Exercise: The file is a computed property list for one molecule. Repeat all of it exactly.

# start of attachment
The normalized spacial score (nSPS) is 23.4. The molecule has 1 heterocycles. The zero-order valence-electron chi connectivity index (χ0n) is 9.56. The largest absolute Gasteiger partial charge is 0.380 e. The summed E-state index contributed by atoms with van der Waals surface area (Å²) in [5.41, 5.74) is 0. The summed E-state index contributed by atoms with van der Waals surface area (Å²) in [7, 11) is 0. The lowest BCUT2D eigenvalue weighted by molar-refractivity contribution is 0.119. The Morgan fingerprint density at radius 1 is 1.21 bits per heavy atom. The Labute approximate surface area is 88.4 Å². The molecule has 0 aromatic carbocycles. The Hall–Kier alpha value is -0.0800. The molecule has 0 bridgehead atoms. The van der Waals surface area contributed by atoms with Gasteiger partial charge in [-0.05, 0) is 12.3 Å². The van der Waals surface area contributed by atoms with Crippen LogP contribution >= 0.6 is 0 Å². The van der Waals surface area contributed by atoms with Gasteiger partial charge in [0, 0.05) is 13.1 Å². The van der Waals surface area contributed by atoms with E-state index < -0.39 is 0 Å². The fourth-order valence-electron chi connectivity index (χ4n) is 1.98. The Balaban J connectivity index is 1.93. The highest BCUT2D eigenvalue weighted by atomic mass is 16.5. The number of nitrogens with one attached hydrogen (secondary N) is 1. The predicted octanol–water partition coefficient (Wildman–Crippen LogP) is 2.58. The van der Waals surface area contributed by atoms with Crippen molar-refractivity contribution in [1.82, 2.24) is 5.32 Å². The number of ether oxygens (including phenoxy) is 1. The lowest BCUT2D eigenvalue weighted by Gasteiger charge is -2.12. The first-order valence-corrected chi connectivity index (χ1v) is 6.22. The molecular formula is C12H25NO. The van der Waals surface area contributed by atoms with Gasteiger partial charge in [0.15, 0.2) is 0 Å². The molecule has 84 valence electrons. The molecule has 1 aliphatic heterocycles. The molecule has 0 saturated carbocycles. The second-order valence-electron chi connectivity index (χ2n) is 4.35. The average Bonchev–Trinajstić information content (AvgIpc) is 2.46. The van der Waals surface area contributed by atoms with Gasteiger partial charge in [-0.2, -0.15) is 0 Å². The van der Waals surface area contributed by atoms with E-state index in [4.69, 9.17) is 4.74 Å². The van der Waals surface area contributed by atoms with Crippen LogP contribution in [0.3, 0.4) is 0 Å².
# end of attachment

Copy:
The normalized spacial score (nSPS) is 23.4. The molecule has 1 heterocycles. The zero-order valence-electron chi connectivity index (χ0n) is 9.56. The largest absolute Gasteiger partial charge is 0.380 e. The summed E-state index contributed by atoms with van der Waals surface area (Å²) in [5.41, 5.74) is 0. The summed E-state index contributed by atoms with van der Waals surface area (Å²) in [7, 11) is 0. The lowest BCUT2D eigenvalue weighted by molar-refractivity contribution is 0.119. The Morgan fingerprint density at radius 1 is 1.21 bits per heavy atom. The Labute approximate surface area is 88.4 Å². The molecule has 0 aromatic carbocycles. The Hall–Kier alpha value is -0.0800. The molecule has 0 bridgehead atoms. The van der Waals surface area contributed by atoms with Gasteiger partial charge in [-0.05, 0) is 12.3 Å². The van der Waals surface area contributed by atoms with Crippen LogP contribution >= 0.6 is 0 Å². The van der Waals surface area contributed by atoms with Gasteiger partial charge in [0, 0.05) is 13.1 Å². The van der Waals surface area contributed by atoms with E-state index < -0.39 is 0 Å². The fourth-order valence-electron chi connectivity index (χ4n) is 1.98. The Balaban J connectivity index is 1.93. The highest BCUT2D eigenvalue weighted by atomic mass is 16.5. The number of nitrogens with one attached hydrogen (secondary N) is 1. The predicted octanol–water partition coefficient (Wildman–Crippen LogP) is 2.58. The van der Waals surface area contributed by atoms with Crippen molar-refractivity contribution in [1.82, 2.24) is 5.32 Å². The number of ether oxygens (including phenoxy) is 1. The lowest BCUT2D eigenvalue weighted by Gasteiger charge is -2.12. The first-order valence-corrected chi connectivity index (χ1v) is 6.22. The molecular formula is C12H25NO. The van der Waals surface area contributed by atoms with Gasteiger partial charge in [0.15, 0.2) is 0 Å². The molecule has 84 valence electrons. The molecule has 1 aliphatic heterocycles. The molecule has 0 saturated carbocycles. The second-order valence-electron chi connectivity index (χ2n) is 4.35. The average Bonchev–Trinajstić information content (AvgIpc) is 2.46. The van der Waals surface area contributed by atoms with Gasteiger partial charge in [-0.2, -0.15) is 0 Å². The van der Waals surface area contributed by atoms with E-state index in [4.69, 9.17) is 4.74 Å². The van der Waals surface area contributed by atoms with Crippen LogP contribution in [0.3, 0.4) is 0 Å².